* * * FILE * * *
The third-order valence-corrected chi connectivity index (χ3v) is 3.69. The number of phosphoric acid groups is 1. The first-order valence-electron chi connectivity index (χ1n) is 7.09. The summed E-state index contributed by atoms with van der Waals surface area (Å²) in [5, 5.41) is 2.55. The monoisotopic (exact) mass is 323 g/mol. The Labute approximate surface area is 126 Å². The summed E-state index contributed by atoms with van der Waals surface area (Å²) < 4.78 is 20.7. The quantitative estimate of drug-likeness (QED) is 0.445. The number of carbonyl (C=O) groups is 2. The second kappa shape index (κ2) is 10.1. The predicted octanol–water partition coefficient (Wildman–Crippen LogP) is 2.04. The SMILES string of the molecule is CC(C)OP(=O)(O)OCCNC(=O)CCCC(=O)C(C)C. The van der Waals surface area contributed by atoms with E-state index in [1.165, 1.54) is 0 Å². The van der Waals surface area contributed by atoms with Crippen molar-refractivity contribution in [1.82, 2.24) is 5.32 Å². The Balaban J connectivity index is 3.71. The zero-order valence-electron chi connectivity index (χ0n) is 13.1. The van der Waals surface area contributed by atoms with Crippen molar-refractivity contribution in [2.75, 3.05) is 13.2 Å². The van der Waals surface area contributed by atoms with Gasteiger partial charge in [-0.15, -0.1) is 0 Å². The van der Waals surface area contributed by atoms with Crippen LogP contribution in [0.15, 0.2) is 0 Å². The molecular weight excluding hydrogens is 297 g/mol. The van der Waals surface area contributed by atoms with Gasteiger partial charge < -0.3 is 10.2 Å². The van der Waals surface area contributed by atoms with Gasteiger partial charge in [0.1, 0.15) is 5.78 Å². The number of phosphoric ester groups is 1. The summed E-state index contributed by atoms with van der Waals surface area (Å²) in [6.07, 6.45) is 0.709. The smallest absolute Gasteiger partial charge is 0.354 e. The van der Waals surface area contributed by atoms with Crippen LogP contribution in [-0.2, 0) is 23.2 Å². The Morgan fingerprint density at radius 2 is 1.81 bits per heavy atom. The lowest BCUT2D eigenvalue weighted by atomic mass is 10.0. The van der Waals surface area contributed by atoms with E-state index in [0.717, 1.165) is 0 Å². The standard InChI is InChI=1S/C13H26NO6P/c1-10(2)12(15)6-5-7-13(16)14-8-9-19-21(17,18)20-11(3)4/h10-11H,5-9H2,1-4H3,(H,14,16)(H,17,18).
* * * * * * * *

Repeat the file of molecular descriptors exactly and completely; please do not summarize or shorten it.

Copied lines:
The third-order valence-corrected chi connectivity index (χ3v) is 3.69. The number of phosphoric acid groups is 1. The first-order valence-electron chi connectivity index (χ1n) is 7.09. The summed E-state index contributed by atoms with van der Waals surface area (Å²) in [5, 5.41) is 2.55. The monoisotopic (exact) mass is 323 g/mol. The Labute approximate surface area is 126 Å². The summed E-state index contributed by atoms with van der Waals surface area (Å²) < 4.78 is 20.7. The quantitative estimate of drug-likeness (QED) is 0.445. The number of carbonyl (C=O) groups is 2. The second kappa shape index (κ2) is 10.1. The predicted octanol–water partition coefficient (Wildman–Crippen LogP) is 2.04. The SMILES string of the molecule is CC(C)OP(=O)(O)OCCNC(=O)CCCC(=O)C(C)C. The van der Waals surface area contributed by atoms with E-state index in [1.165, 1.54) is 0 Å². The van der Waals surface area contributed by atoms with Crippen molar-refractivity contribution in [1.82, 2.24) is 5.32 Å². The Balaban J connectivity index is 3.71. The zero-order valence-electron chi connectivity index (χ0n) is 13.1. The van der Waals surface area contributed by atoms with Crippen molar-refractivity contribution in [2.75, 3.05) is 13.2 Å². The van der Waals surface area contributed by atoms with Gasteiger partial charge in [-0.15, -0.1) is 0 Å². The van der Waals surface area contributed by atoms with Crippen LogP contribution in [0.15, 0.2) is 0 Å². The molecular weight excluding hydrogens is 297 g/mol. The van der Waals surface area contributed by atoms with Gasteiger partial charge < -0.3 is 10.2 Å². The van der Waals surface area contributed by atoms with Gasteiger partial charge in [0.1, 0.15) is 5.78 Å². The number of phosphoric ester groups is 1. The summed E-state index contributed by atoms with van der Waals surface area (Å²) in [6.07, 6.45) is 0.709. The smallest absolute Gasteiger partial charge is 0.354 e. The van der Waals surface area contributed by atoms with Crippen LogP contribution in [-0.2, 0) is 23.2 Å². The Morgan fingerprint density at radius 2 is 1.81 bits per heavy atom. The lowest BCUT2D eigenvalue weighted by atomic mass is 10.0. The van der Waals surface area contributed by atoms with E-state index in [0.717, 1.165) is 0 Å². The standard InChI is InChI=1S/C13H26NO6P/c1-10(2)12(15)6-5-7-13(16)14-8-9-19-21(17,18)20-11(3)4/h10-11H,5-9H2,1-4H3,(H,14,16)(H,17,18).